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ADHD subtypes page


Current imitations of ADHD diagnoses

Traditionally, ADHD diagnoses are based on the visual interpretation of behaviours, according to the DSM-IV, a statistical manual with a list of clinical symptoms. Once a diagnosis is made, the clinician then tries several drugs, sequentially, until the appropriate one is found (EU White Paper for ADHD). This process takes time, resources and some trial-and-error, which can frustrate the parents, who tend to be adverse to medication anyway, and may expose the children to undesired side effects. Yet, according to the NICE guidelines for ADHD (2009), a significant number of children who may be in treatment may also not benefit from medication.

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Advantages of the QEEG

Alternatively, the QEEG discriminates between different neurophysiological subtypes (or EEG-phenotypes) in children who SEEM to have similar behaviours. Such discrimination is essential. As an example, the figure above shows three ADHD subtypes obtained by database comparisons with age-matched healthy controls (a total of 5 have been found). Each of the subtypes affects the brain in different locations and is characterised by specific frequencies which correlate with specific behaviours (Clarke, et al., 2001; Loo and Makeig, 2012; Liechti et al., 2013). Not only this information is essential to guide the design of tailor-made therapeutic protocols using neurofeedback training, but it is also key to predict medication effectiveness (if that is the parent's choice) or inform about potential contra-indications (arns et al., 2008). For example, prescribing Ritalin (a stimulant) to a frontal Beta subtype is contra-indicated as it may kindle an already ‘irritated frontal cortex’, leading to unwanted side effects. Such prescription is also likely to lower the child’s levels of vigilance further. However, the doctor is unlikely to know about ADHD subtyping at the time of diagnosis.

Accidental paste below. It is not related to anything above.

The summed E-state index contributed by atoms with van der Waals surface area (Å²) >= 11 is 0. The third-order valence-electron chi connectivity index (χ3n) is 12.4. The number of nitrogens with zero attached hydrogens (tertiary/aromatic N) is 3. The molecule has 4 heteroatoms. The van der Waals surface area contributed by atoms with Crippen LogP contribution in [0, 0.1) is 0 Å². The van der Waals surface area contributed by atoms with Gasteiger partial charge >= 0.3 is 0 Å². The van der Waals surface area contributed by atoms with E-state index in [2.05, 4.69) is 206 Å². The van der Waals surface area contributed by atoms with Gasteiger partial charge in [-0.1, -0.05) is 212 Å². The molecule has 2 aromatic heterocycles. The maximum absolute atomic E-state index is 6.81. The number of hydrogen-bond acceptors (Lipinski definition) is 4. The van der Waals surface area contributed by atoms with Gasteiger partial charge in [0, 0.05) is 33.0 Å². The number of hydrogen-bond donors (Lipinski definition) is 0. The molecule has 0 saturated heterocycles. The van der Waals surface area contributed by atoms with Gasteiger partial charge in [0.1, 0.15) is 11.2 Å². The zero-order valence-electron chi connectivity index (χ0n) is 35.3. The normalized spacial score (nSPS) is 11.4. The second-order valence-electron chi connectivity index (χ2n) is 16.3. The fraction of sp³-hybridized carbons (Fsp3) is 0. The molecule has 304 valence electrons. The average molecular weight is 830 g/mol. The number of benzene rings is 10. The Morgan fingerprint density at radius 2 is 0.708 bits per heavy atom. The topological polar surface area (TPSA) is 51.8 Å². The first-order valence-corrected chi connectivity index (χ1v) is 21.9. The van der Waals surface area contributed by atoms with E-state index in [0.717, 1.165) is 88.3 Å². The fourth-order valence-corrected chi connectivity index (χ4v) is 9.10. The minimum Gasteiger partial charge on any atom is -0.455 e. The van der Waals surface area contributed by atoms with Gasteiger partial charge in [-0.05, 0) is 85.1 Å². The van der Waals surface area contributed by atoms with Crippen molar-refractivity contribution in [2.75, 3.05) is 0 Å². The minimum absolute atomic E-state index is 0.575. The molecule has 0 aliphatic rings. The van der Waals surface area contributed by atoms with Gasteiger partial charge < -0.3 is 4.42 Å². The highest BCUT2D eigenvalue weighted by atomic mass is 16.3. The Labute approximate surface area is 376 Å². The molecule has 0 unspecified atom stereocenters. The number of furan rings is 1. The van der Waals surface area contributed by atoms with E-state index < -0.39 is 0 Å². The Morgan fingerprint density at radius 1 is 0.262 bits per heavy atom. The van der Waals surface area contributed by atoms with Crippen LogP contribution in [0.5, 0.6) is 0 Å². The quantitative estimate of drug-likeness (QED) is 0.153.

A fast, reliable and precise diagnostic tool for ADHD

The QEEG offers a personalised strategy that quickly identifies the relevant subtype in the brain and suggests the appropriate medication, or alternative forms of treatment, that may suit each case. For this reason, QEEG subtyping is quickly becoming a speciality, based on clinical practice backed up by solid peer-reviewed research published in scientific journals in the US and in Europe.

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